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People v. Byas





Appeal from the Circuit Court of Will County; the Hon. Michael A. Orenic, Judge, presiding.


The defendant was charged with one count of rape and two counts of armed violence. In a bench trial, the court convicted him of all charges and sentenced him to concurrent terms of 20 years in prison.

The complainant was 13 years old at the time of the rape. On October 5, 1981, sometime between 8:15 and 8:20 a.m., she left home to walk to school. As she was walking along a sidewalk, a car stopped on the opposite side of the street. She described the car to police as a two-door, black over burnt orange 1968 or 1969 Buick. A man got out of the car, looked at its tires, and crossed the street to intercept the complainant. The complainant testified that she did not have a long time to see the man's face.

The man displayed a gun and ordered the complainant into the back seat of the car. He took the books she was carrying and placed them under the seat. According to the complainant, he was not wearing gloves. The man covered her head with a blanket and ordered her to stay down. After driving for about three minutes, he stopped, climbed into the back seat, removed the complainant's clothes and took off his own clothes. The blanket was still covering her face. The man put the gun to the complaint's head and told her to do as he ordered. As he began to rape her, she tried to push him away, discovering that he had a hairy chest. She also had a brief opportunity to see the man when the blanket momentarily fell from her eyes.

After the rape, the man dressed the complainant and then himself. He blindfolded her with a torn towel and told her his name was Thomas. The man moved the complainant out of the car and handed her books to her. When she heard him drive away, she removed the towel, ran home, reported the incident to her mother and called the police.

The initial information which the complainant gave to the police described her assailant as a black male, six feet tall, 170 pounds, in his early twenties and wearing blue jeans. During an in-depth police investigation the next day, the complainant revised and expanded her description of the attacker, stating that he was approximately 23 years old, 5 feet 11 inches tall, 175 pounds and darkly complected. She also told the police that the man had a soft voice, short hair, a slight beard and mustache and hair on his chest. She also said that the man wore blue jeans, white gym shoes and a black leather jacket.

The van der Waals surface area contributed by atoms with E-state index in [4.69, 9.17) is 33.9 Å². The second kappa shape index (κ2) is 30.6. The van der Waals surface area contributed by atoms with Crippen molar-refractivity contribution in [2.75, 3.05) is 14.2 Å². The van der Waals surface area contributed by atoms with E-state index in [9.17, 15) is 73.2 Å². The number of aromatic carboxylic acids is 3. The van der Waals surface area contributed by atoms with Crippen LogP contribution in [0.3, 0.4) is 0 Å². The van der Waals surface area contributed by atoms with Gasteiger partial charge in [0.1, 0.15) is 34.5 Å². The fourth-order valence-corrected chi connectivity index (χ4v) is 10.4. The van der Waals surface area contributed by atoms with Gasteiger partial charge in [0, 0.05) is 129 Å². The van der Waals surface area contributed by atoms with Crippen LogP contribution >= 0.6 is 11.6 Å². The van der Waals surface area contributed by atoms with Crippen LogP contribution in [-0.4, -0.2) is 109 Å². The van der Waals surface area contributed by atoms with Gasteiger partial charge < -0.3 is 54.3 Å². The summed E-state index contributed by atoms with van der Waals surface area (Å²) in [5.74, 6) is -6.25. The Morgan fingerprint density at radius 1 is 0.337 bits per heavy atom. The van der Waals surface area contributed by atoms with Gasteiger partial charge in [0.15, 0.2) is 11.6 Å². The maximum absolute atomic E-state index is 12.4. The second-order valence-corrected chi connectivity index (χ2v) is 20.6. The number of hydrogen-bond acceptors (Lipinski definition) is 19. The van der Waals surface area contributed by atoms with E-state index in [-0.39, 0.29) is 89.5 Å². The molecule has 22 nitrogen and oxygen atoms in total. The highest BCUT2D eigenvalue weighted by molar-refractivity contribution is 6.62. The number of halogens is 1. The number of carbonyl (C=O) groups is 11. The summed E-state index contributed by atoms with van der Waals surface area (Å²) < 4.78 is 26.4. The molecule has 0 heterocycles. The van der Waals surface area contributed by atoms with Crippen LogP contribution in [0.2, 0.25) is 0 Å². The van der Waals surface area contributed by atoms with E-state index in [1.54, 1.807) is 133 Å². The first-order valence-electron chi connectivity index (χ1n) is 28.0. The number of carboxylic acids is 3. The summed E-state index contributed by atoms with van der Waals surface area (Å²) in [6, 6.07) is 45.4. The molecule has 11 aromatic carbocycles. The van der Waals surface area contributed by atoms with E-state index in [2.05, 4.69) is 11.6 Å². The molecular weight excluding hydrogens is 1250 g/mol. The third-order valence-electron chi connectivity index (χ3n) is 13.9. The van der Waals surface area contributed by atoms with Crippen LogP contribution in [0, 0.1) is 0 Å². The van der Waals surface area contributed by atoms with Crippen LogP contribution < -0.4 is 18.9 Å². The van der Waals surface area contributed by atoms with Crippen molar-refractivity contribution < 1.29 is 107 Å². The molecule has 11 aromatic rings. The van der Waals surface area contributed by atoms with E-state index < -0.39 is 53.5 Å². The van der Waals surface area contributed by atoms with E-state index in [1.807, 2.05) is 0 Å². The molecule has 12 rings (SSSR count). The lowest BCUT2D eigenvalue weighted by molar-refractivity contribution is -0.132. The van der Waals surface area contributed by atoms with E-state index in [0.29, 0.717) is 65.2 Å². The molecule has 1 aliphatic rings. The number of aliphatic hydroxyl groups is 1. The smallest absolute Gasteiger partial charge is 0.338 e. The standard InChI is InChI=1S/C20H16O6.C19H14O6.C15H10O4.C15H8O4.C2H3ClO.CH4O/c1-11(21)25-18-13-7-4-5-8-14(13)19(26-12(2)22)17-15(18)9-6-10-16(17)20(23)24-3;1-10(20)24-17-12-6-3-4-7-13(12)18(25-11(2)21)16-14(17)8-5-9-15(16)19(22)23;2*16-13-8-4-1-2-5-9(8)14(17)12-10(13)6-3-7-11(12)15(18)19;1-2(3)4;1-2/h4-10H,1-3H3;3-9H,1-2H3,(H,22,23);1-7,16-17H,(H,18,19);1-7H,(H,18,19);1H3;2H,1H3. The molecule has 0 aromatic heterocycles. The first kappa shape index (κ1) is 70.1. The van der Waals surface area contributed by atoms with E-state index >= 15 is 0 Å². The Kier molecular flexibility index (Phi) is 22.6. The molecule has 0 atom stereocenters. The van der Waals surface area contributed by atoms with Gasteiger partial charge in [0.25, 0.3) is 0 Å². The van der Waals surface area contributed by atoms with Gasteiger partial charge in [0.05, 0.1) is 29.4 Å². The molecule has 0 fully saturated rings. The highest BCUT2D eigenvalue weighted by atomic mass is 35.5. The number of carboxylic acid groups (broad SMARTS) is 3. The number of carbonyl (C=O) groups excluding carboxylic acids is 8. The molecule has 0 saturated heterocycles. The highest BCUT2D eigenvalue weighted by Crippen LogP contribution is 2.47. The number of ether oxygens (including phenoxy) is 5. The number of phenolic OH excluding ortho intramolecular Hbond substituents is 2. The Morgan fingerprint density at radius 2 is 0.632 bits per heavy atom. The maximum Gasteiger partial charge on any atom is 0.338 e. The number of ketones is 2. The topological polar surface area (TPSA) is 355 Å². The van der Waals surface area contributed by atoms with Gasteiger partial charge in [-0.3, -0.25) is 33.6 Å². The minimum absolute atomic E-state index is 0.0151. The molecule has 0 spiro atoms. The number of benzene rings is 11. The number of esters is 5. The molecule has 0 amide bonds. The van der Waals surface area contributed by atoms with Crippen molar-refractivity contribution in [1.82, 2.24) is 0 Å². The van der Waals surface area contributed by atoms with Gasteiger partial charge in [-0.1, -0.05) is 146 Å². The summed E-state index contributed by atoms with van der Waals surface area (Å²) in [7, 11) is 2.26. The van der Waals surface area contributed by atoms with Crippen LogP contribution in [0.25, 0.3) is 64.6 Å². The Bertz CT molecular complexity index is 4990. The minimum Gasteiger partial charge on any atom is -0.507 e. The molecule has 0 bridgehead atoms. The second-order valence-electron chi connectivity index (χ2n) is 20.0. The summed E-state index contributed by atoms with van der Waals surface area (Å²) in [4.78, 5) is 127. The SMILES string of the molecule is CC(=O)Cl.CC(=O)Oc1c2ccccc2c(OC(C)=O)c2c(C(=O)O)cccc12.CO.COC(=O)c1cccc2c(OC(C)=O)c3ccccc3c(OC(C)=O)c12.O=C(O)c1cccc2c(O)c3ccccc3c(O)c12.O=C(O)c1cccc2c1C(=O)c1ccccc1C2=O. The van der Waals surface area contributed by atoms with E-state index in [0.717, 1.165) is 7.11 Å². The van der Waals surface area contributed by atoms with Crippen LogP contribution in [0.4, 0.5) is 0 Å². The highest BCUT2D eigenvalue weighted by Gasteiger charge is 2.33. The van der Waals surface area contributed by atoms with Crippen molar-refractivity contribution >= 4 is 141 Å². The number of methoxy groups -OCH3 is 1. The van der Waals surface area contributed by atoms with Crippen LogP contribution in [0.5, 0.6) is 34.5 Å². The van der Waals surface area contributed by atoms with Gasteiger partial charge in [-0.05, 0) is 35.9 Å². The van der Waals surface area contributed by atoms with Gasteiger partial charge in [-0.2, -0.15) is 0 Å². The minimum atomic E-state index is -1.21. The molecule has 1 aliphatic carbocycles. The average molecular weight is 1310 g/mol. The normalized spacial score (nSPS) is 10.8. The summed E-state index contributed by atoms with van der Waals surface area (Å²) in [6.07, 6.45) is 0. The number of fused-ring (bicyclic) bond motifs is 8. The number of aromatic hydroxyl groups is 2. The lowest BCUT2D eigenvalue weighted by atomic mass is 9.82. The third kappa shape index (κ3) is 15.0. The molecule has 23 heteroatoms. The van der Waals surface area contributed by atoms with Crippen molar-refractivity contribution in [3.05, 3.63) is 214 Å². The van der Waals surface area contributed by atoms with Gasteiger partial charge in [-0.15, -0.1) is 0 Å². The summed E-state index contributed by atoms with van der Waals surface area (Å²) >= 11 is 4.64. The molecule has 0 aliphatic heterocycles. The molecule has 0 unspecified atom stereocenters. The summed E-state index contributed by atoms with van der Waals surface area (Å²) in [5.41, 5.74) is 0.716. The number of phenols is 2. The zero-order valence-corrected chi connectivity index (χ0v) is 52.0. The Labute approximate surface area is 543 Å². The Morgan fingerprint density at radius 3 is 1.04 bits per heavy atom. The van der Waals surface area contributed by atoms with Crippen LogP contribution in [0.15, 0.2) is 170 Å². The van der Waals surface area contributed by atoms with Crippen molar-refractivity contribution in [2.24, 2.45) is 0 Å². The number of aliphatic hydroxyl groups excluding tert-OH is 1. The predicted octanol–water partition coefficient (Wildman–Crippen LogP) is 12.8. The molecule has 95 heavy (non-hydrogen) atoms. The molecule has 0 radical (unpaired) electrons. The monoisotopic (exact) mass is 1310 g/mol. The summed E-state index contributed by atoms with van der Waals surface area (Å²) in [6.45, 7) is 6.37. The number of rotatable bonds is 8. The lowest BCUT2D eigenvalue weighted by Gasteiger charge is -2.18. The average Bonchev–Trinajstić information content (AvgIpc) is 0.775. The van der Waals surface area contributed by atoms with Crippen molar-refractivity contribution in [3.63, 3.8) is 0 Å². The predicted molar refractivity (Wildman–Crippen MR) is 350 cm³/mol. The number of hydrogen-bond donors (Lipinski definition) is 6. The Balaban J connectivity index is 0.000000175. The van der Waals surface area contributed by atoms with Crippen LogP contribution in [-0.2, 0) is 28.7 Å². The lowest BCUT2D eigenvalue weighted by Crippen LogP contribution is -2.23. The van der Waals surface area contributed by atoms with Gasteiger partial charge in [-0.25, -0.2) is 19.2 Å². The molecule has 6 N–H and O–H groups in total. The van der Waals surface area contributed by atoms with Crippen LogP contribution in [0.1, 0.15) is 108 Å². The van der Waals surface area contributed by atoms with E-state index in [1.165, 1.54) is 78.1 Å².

To establish the identity of the defendant as the assailant, the State primarily relied upon the complainant. After the complainant assisted the police in making a composite drawing of her attacker, one of the police officers assembled a photographic display of known sex offenders. According to this officer, the complainant stated, "[t]hat's him," when she saw the defendant's photograph. The complainant, however, testified that she selected the defendant's photograph in response to the police officer's instructions to select the man that most resembled her assailant. She also testified that the police officer asked her if the defendant's photograph most resembled her attacker.

Based on the complainant's selection of the defendant's photograph, the police arrested the defendant and placed him in a lineup with four other men. The defendant was represented by counsel at the lineup. After the complainant received directions from the officers, she viewed the men for 20 minutes. During this time, each man read aloud statements which the assailant made to the complainant. The complainant was behind a one-way mirror during the viewing. Each man stepped within two feet of the complainant. After viewing all the men, everyone in the viewing room moved to a conference room and a police officer asked the complainant to select the man who looked familiar. The complainant was unable to identify anyone and stated that no one looked familiar. At this point, the defense counsel departed the police station. Shortly afterwards, the police officer asked the complainant to disregard the voices and identify anyone who looked familiar. The complainant selected the defendant. At the trial, the State introduced evidence of the lineup identification.